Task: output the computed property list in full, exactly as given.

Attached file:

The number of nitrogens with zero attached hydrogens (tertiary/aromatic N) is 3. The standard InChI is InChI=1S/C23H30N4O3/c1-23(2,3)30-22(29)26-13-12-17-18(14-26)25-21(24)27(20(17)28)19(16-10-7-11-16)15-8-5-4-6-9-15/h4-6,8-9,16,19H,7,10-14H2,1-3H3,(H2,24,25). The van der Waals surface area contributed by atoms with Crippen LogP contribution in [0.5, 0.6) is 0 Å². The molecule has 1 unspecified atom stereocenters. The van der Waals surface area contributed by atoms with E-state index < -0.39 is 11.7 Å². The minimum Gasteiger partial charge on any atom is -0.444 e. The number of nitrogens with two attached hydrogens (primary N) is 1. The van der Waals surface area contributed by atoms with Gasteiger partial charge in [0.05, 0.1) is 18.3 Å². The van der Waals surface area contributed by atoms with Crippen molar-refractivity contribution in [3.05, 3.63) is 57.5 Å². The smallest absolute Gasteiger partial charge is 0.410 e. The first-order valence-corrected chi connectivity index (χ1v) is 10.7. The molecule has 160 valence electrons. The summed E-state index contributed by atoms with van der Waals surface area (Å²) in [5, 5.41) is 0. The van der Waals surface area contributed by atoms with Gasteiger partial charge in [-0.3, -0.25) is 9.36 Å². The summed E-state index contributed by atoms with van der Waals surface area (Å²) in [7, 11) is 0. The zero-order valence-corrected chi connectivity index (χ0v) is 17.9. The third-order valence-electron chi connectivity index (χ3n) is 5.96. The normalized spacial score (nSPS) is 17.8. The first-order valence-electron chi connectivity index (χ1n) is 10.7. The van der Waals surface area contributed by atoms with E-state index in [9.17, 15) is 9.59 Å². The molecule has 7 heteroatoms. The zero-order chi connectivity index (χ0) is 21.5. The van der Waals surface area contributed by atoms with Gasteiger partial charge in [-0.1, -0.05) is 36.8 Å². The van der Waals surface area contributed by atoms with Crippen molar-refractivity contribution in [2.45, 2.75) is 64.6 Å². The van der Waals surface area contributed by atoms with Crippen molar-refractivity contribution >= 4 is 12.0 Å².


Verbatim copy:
The number of nitrogens with zero attached hydrogens (tertiary/aromatic N) is 3. The standard InChI is InChI=1S/C23H30N4O3/c1-23(2,3)30-22(29)26-13-12-17-18(14-26)25-21(24)27(20(17)28)19(16-10-7-11-16)15-8-5-4-6-9-15/h4-6,8-9,16,19H,7,10-14H2,1-3H3,(H2,24,25). The van der Waals surface area contributed by atoms with Crippen LogP contribution in [0.5, 0.6) is 0 Å². The molecule has 1 unspecified atom stereocenters. The van der Waals surface area contributed by atoms with E-state index < -0.39 is 11.7 Å². The minimum Gasteiger partial charge on any atom is -0.444 e. The number of nitrogens with two attached hydrogens (primary N) is 1. The van der Waals surface area contributed by atoms with Gasteiger partial charge in [0.05, 0.1) is 18.3 Å². The van der Waals surface area contributed by atoms with Crippen molar-refractivity contribution in [3.05, 3.63) is 57.5 Å². The smallest absolute Gasteiger partial charge is 0.410 e. The first-order valence-corrected chi connectivity index (χ1v) is 10.7. The molecule has 160 valence electrons. The summed E-state index contributed by atoms with van der Waals surface area (Å²) in [5, 5.41) is 0. The van der Waals surface area contributed by atoms with Gasteiger partial charge in [-0.3, -0.25) is 9.36 Å². The summed E-state index contributed by atoms with van der Waals surface area (Å²) in [7, 11) is 0. The zero-order valence-corrected chi connectivity index (χ0v) is 17.9. The third-order valence-electron chi connectivity index (χ3n) is 5.96. The normalized spacial score (nSPS) is 17.8. The first-order valence-electron chi connectivity index (χ1n) is 10.7. The van der Waals surface area contributed by atoms with E-state index in [9.17, 15) is 9.59 Å². The molecule has 7 heteroatoms. The zero-order chi connectivity index (χ0) is 21.5. The van der Waals surface area contributed by atoms with Gasteiger partial charge in [-0.1, -0.05) is 36.8 Å². The van der Waals surface area contributed by atoms with Crippen molar-refractivity contribution in [2.45, 2.75) is 64.6 Å². The van der Waals surface area contributed by atoms with Crippen molar-refractivity contribution >= 4 is 12.0 Å².